US4193397 *Feb 5, 1979Mar 18, 1980Metal Bellows CorporationInfusion apparatus and method
US4221219 *Jul 31, 1978Sep 9, 1980Metal Bellows CorporationImplantable infusion apparatus and method
US4229220 *Aug 30, 1979Oct 21, 1980Hoya CorporationEdge-coating glass for laser disks
US4360019 *Mar 31, 1980Nov 23, 1982Andros IncorporatedImplantable infusion device
US4373527 *Apr 27, 1979Feb 15, 1983The Johns Hopkins UniversityImplantable, programmable medication infusion system
US4573994 *Dec 7, 1981Mar 4, 1986The Johns Hopkins UniversityRefillable medication infusion apparatus
Referenced by
Citing PatentFiling datePublication dateApplicantTitle
US4802885 *Jun 17, 1986Feb 7, 1989Medical Engineering CorporationSelf sealing subcutaneous infusion and withdrawal device
US4898585 *May 18, 1988Feb 6, 1990Baxter Healthcare CorporationImplantable patient-activated fluid delivery device with bolus injection port
US5137529 *Apr 2, 1991Aug 11, 1992Pudenz-Schulte Medical Research CorporationInjection port
US5167633 *Nov 29, 1990Dec 1, 1992Pacesetter Infusion, Ltd.Liquid-vapor pressure reservoir for medication infusion pump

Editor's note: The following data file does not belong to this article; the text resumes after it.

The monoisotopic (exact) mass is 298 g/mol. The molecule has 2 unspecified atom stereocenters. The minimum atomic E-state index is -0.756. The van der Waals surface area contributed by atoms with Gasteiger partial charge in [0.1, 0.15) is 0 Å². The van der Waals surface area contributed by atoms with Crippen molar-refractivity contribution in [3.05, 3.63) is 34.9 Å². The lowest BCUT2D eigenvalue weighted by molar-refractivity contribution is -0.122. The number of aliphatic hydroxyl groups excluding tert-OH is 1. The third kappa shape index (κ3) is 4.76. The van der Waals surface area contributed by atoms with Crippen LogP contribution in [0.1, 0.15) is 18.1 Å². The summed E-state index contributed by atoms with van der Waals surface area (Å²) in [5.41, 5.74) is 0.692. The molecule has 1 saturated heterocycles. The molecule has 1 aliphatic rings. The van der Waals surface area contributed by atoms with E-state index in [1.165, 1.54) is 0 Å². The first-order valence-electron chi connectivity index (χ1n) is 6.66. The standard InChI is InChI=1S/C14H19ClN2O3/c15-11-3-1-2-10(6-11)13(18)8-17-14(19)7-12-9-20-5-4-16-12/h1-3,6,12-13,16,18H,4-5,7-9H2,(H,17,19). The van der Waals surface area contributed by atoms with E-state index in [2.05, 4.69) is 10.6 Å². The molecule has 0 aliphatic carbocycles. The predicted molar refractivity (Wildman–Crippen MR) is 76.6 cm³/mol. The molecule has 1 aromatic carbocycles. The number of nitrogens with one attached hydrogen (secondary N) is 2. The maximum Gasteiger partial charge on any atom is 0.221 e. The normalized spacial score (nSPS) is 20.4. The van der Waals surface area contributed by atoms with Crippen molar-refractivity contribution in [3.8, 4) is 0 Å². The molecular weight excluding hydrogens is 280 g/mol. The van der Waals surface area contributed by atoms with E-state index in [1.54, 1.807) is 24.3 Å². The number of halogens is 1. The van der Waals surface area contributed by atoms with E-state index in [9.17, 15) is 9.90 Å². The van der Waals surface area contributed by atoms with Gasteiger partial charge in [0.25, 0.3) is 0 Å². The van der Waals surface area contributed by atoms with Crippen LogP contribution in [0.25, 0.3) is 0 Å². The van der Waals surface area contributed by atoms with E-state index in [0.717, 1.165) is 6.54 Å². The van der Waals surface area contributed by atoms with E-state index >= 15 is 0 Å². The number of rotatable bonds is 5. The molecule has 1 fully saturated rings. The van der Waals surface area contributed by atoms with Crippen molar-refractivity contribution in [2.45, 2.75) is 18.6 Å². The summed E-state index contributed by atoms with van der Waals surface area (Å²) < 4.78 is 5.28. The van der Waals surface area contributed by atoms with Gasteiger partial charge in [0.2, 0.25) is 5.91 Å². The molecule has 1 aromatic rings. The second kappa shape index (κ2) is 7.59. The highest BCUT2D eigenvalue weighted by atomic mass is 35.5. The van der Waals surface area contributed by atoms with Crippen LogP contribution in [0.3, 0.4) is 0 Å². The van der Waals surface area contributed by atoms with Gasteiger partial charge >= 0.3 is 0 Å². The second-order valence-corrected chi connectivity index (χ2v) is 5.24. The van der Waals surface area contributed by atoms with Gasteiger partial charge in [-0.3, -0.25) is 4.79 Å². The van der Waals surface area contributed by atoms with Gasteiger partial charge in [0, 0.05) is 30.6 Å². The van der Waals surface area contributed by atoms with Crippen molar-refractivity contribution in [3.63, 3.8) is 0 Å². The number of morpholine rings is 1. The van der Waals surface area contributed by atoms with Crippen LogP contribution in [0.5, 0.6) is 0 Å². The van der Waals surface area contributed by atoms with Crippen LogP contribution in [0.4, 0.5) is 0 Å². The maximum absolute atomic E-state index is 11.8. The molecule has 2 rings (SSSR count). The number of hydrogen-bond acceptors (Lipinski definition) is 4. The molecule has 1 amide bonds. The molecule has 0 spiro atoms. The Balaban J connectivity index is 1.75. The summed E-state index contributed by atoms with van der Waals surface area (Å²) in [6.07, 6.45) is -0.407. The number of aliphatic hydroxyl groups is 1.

US5176644 *Nov 29, 1990Jan 5, 1993Minimed Technologies, Ltd.Medication infusion pump with improved liquid-vapor pressure reservoir
US5387192 *Jan 24, 1994Feb 7, 1995Sims Deltec, Inc.Hybrid portal and method
US5470305 *Apr 19, 1993Nov 28, 1995Stryker CorporationIrrigation handpiece with built in pulsing pump
US5558641 *Jan 13, 1995Sep 24, 1996Sims Deltec, Inc.Hybrid portal and method
US5584850 *May 25, 1995Dec 17, 1996Applied Medical Resources CorporationTrocar having an anti-inversion seal
US5718668 *Nov 17, 1995Feb 17, 1998Stryker CorporationIrrigation handpiece with built in pulsing pump
US5989216 *Jun 25, 1996Nov 23, 1999Sims Deltec, Inc.Access portal and method
US6022329Jan 20, 1998Feb 8, 2000Stryker CorporationIrrigation handpiece with built in pulsing pump
US6213970Dec 19, 1996Apr 10, 2001Stryker CorporationSurgical suction irrigation
US6283943Feb 19, 1999Sep 4, 2001Minimed Inc.Negative pressure pump
US6537268 *Jun 18, 1999Mar 25, 2003Medtronic Minimed, Inc.Medical infusion device with a source of controlled compliance
US6623445Oct 2, 2000Sep 23, 2003Stryker CorporationSurgical suction irrigator
US6746419Dec 14, 1999Jun 8, 2004Stryker CorporationIrrigation handpiece with built in pulsing pump
US6764472Jan 11, 2000Jul 20, 2004Bard Access Systems, Inc.Implantable refillable infusion device
US7108686Jan 11, 2001Sep 19, 2006Bard Access Systems, Inc.Implantable, refillable infusion device and septum replacement kit